Top 10 rules for great PowerPoint presentations

Presentations have been an essential business tool since Microsoft first bundled PowerPoint in its MS Office Suite in 1990. (Fun fact – PowerPoint was originally Apple Macintosh only.) So why is it that more than 30 years later, companies and IR teams are still struggling to create engaging and informative “decks”?

Part of the problem is the ease with which team members can create and edit presentations. Presentations are passed around for “input” from the technologists, geologists, IR professionals, compliance officers and then the C-suite, with everyone tweaking the content and making helpful suggestions. Everyone has different priorities and concepts of what information is important to convey, and the result may be a horse built by committee.

Presentations have layers built up over time through edits and additions, adding pages and new bullet points rather than being reconsidered and rewritten. Eventually they get bogged down in too much or old data, or lose focus. Deciding what to leave out of a presentation is as important as what to put in. Keep it to 20 slides or less. For everything you do new, get something old out of it.

Planning a presentation begins with the message. Too few companies ask the two basic questions, “Who is our audience and what is our message?” The audience is very different in a technical briefing than in an investor road show. A geologist or technologist may enjoy going through 40 pages of data, but a wealthy prospect is already thinking of the next person waiting in the lobby looking for funding.

A handy and simple trick that almost no one uses is to watch a real person flip through your deck. Anyone who has ever had a pitch meeting with a new prospect knows that the first thing they do is quickly flip through your printed presentation. Next time, pay close attention to which slides they look for first and which ones they linger on while you talk. That is the content that is most important to them. Let that guide your next operation. It doesn’t matter what you think is the most important part of your message. Be guided by what your audience cares about. Go up and strengthen those pages.

Your message should begin with a summary or “call-to-action”-page at the front. Too many companies put it at the end. It is your elevator pitch to get the attention of a jaded investor looking for a reason to fund or reject. All that follows supports the summary. It’s the hook, so remember to put your best foot forward. Order your slides to lead with your strengths, whether it’s the team, project, recent discoveries, sales or market opportunity. Follow up with more detailed slides to zoom in or provide background information.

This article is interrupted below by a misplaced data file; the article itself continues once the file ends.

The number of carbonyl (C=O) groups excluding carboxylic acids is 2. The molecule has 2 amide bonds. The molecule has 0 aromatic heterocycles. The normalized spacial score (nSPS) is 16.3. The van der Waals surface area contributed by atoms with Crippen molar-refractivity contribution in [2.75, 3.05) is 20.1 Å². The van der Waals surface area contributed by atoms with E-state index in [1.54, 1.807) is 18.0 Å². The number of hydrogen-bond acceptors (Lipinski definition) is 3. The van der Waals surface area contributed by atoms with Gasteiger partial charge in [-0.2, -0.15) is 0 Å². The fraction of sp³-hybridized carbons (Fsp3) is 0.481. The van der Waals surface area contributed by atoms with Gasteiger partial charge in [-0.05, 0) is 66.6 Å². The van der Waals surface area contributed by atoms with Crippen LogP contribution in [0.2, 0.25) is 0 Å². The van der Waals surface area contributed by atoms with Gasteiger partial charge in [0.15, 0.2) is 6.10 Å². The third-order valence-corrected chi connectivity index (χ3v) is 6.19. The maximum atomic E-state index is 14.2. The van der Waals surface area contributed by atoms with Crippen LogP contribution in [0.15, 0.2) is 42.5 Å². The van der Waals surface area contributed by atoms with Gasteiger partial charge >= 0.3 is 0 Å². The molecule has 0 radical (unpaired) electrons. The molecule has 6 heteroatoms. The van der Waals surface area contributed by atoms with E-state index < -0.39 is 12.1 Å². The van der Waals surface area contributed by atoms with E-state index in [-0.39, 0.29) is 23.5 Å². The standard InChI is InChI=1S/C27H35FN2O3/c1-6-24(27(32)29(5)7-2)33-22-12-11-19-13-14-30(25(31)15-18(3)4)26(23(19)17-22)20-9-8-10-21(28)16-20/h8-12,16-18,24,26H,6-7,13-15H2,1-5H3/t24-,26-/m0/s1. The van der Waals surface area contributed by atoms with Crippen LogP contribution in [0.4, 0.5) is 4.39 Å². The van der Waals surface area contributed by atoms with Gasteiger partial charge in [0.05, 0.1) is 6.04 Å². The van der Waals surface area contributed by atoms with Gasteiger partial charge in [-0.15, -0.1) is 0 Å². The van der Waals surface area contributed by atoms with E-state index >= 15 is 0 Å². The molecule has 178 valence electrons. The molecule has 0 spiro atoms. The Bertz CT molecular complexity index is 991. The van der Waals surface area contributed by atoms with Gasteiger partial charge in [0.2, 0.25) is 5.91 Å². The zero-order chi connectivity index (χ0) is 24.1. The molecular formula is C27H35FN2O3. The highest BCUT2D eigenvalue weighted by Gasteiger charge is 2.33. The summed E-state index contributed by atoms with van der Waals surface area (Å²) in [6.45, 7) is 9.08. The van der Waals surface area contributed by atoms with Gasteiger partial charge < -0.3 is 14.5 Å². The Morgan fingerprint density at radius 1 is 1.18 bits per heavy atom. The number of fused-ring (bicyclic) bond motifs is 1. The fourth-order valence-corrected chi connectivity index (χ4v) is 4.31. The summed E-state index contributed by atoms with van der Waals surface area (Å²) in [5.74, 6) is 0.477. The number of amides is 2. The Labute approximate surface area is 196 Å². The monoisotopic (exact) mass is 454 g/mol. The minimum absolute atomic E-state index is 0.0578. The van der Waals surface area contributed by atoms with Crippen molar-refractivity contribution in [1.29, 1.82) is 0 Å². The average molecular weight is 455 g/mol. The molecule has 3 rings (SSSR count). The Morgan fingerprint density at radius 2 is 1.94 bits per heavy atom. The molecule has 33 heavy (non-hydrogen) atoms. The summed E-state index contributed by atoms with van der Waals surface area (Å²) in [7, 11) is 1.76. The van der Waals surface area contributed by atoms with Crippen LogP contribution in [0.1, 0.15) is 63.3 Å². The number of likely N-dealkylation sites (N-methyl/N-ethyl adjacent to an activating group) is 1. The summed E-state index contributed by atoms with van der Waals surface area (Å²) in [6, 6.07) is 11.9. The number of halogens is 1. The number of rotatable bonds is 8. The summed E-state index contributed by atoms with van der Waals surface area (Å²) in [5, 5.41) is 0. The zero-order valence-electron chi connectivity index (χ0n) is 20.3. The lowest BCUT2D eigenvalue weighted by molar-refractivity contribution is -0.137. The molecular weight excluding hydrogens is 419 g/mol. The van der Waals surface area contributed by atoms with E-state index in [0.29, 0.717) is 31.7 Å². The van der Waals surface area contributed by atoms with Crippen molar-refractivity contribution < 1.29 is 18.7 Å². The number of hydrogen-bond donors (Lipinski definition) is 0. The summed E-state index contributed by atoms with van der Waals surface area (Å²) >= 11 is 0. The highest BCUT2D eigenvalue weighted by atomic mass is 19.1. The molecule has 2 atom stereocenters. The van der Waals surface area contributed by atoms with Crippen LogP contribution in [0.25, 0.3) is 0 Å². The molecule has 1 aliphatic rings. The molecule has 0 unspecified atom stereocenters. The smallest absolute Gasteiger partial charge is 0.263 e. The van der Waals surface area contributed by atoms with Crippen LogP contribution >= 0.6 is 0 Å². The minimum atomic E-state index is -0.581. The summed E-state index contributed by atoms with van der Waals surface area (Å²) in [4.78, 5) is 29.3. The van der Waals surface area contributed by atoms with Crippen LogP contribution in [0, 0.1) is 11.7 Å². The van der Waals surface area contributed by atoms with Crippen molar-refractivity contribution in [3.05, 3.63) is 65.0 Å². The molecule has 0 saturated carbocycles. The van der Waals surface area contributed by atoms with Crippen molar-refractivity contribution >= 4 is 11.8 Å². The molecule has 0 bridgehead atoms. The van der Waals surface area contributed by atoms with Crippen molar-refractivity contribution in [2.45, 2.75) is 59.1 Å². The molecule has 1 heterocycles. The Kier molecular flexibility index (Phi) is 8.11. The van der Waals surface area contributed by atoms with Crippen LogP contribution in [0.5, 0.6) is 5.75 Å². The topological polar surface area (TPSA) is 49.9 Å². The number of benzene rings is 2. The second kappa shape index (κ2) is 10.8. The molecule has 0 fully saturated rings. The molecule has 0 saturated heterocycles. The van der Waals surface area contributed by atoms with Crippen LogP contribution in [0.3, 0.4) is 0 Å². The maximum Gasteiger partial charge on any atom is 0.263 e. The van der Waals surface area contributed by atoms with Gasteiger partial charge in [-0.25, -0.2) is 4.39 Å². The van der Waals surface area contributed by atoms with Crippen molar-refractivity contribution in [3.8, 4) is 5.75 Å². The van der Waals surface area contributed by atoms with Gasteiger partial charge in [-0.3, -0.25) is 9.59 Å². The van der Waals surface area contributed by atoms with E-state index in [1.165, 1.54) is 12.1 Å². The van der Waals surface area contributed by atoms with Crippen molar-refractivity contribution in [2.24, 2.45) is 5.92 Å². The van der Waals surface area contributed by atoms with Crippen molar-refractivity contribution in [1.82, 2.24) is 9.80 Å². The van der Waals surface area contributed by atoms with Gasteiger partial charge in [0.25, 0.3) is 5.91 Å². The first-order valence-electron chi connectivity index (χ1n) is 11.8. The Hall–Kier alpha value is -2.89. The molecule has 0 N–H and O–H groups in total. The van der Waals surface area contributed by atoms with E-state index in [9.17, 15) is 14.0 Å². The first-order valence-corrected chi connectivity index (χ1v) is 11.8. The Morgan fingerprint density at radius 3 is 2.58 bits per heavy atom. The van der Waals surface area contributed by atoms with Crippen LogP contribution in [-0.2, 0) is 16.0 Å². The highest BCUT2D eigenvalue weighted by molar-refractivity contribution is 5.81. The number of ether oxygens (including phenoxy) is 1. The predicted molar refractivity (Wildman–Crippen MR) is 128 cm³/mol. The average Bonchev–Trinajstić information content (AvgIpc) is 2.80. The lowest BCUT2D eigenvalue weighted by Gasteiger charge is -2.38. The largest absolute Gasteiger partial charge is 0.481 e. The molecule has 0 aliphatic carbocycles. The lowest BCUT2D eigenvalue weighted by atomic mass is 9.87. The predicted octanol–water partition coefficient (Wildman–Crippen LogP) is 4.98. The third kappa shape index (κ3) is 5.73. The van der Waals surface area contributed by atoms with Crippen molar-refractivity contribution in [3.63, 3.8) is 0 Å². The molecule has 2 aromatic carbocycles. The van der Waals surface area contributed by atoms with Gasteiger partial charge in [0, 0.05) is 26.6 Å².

There are literally thousands of websites that tell you the technical rules for making better presentations. Here are some of the most obvious but often ignored mistakes that separate good presentations from bad ones:

  1. Do not use dark backgrounds with white text. People still print presentations – whether to read offline or to circulate at trade shows or meetings (remember?). Dark pages are hard to read and no one will thank you for using up all their ink.
  2. Keep fonts simple and only two sizes – title and text. Disable PowerPoint’s “automatically adjust the font to fit the text box” feature. It is evil. It makes your slides look like ransom notes. Do not allow margins and text boxes to jump from slide to slide.
  3. White space is your friend. Don’t feel the need to fill space on a slide. Not only is it easier on the eye, fewer words mean more focus and impact and the likelihood of being read. You will hear about the 5/5 rule for presentations – only 5 words per bullet point and only bullet points per slide.
  4. Images – whether graphs, maps or graphics – must be clean, legible and sharp. Remove irrelevant data or layers so readers can focus on what is important. If labels are too blurry or small to read, redo them.
  5. Proofread and then proofread again. Check not only for spelling, but also for consistent and accurate punctuation. Accuracy and attention to detail says a lot about your professionalism.
  6. De-jargon text and labels. Not everyone is an industry expert, and no one likes to stumble over acronyms or abbreviations. Don’t make your reader feel stupid.
  7. Keep it short – 20 slides at most. A short deck keeps things interesting and forces you to think about your core message and selling points. Create a second optional deck with technical or background information for those who are really interested.
  8. PowerPoint has a lot of nice animations and slide transitions. Don’t use them. They are distracting and do not translate to the printed page.
  9. Keep it up-to-date. A presentation on a website that is six months old gives the impression that you haven’t done anything lately or are too lazy to update. Updating should also make you think about the presentation and make adjustments based on feedback and new developments.
  10. Have your basic presentation template designed by a graphics professional. You only have to do it once and you can use the template for years. It is a small amount of money well spent.

With a little work, no one will ever have to read (or write) a long, confusing or ugly presentation again.

Source: investorintel

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